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The United States increasingly worried about Russian military threat to Ukraine Ukraine



The United States has said it is increasingly concerned about Russian militarization along Ukraine’s border as Ukrainian President Volodymyr Zelenskiy travels to the eastern front line.

The number of Russian troops on the border with the former Soviet republic is now greater “than at any time since 2014”, when the war in eastern Ukraine first broke out and Russia seized the Crimean region, White House Press Secretary Jen Psaki said in Washington.

“The United States is increasingly concerned about the recent escalation of Russian aggression in eastern Ukraine, including Russian troop movements at the Ukrainian border,”

; Psaki said on Thursday. “These are all deeply concerning characters.”

Her comments came after the Ukrainian president visited the eastern front line, where fighting between the Ukrainian army and Russian-backed separatists has intensified in recent weeks.

Photos released by the Zelenskiy office showed the 43-year-old leader in the trenches wearing a helmet and bulletproof vest, handing out prizes to Ukrainian soldiers and shaking their hands.

The protracted conflict in Ukraine’s predominantly Russian – speaking east has claimed more than 13,000 lives since 2014.

German Chancellor Angela Merkel on Thursday called on Moscow to reduce its troop build-up.

In a phone call with Russian President Vladimir Putin, Merkel asked him to scale down “troop reinforcements” at the border “to escalate tensions,” her office said in a statement.

During his frontline visit, Zelenskiy thanked the soldiers “for protecting our country” and said “there really is an escalation” in eastern Ukraine.

“All commanders understand that snipers are targeting our guys,” Zelenskiy said, adding that 26 Ukrainian troops had been killed since the beginning of the year compared to 50 throughout 2020.

In Moscow, the Kremlin’s rapporteur on relations with Ukraine and the pro-Russian separatists, Dmitry Kozak, on Thursday issued a new warning to Kiev, saying that Russia might “have” to step in to defend Russian-speakers in the war-torn east.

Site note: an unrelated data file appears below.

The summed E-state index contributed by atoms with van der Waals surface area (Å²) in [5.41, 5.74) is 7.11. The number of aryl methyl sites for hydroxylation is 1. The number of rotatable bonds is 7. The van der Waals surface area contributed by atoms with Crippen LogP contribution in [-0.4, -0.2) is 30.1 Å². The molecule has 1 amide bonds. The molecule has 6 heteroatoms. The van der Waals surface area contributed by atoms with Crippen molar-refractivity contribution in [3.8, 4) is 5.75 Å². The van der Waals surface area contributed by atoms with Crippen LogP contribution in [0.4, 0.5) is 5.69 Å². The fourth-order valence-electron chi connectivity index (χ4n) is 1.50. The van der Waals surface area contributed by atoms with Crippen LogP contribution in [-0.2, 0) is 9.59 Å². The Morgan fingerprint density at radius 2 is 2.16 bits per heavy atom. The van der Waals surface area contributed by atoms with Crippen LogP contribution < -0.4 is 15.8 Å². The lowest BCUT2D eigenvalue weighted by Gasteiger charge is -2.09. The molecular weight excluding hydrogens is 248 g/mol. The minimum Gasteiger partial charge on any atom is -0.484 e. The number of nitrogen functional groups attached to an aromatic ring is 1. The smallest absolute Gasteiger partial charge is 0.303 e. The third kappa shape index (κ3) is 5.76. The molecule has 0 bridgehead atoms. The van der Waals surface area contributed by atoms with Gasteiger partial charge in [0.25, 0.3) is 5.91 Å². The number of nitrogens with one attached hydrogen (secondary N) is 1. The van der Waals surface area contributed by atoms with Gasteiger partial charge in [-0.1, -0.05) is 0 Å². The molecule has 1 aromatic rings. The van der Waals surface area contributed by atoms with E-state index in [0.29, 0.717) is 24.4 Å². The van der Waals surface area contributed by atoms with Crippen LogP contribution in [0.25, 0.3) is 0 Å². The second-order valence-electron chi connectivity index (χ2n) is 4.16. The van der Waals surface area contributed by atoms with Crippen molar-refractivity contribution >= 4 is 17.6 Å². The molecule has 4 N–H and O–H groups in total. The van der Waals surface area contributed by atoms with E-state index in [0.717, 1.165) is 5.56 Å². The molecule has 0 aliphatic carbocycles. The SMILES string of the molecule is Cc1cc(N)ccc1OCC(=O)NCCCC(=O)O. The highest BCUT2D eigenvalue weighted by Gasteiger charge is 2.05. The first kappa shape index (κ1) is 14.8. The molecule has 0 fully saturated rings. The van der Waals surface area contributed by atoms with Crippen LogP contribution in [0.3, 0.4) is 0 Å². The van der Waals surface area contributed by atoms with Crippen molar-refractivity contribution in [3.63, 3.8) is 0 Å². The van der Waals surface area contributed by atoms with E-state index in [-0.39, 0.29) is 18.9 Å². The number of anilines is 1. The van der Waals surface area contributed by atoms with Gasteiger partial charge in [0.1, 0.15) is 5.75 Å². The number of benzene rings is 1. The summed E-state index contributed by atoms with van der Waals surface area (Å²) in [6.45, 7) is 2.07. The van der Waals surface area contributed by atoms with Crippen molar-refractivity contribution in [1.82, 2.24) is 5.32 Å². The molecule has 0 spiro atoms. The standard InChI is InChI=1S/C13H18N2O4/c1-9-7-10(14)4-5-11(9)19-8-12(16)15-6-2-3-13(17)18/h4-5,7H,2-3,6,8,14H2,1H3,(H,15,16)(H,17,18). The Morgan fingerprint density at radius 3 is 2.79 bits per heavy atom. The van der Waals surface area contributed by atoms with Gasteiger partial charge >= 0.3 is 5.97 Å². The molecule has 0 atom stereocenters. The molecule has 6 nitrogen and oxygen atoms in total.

However, he added that an escalation would be “the beginning of the end of Ukraine”, describing this scenario for the former Soviet country as “not a shot in the leg but in the face”.

A new round of Ukraine talks is set for April 19, he added.

The fighting in the conflict, which erupted after Russia’s annexation of Crimea from Ukraine in 2014, slowed in 2020, when a new ceasefire agreement took place in July last year.

But clashes that mainly involve artillery and mortar fire have been picked up again since the start of the year, with both sides blaming each other.

Ukrainian separatists are widely seen for having Russia’s political and military backing, which Moscow denies.

Ukraine last week accused Russia of massaging thousands of military personnel at its northern and eastern borders as well as on the Crimean peninsula.

Together with France and Germany, Ukraine and Russia are part of the Normandy format for countries that have sought to resolve the conflict since 2015 but have not been able to end the fighting.

Kiev’s Western allies have repeatedly warned Russia against further action.

The Kremlin has not denied the troop movements, but insisted that Moscow “does not threaten anyone”.

Zelenskiy this week called on NATO to speed up its country’s request for membership of the alliance, saying it was the only way to end the conflict.

Alliance members responded by urging Kiev to pursue military and defense reforms.

In a statement on Thursday, Russian Foreign Ministry spokeswoman Maria Zakharova said NATO support for Ukraine “does not contribute to security” and “resolves the conflict.”

She added that Moscow was concerned about “financial and logistical support from the Ukrainian armed forces from NATO countries” as well as the alliance supplying lethal weapons and Western instructors training Ukrainian military personnel.

Analysts are divided over Russia’s true intentions amid the recent escalation of tensions with Kiev, and some observers say Moscow may be testing Joe Biden’s commitment to defend Ukraine.

In his first call with Zelenskiy last week, Biden reaffirmed Washington’s “unwavering support” for Kiev in the conflict.


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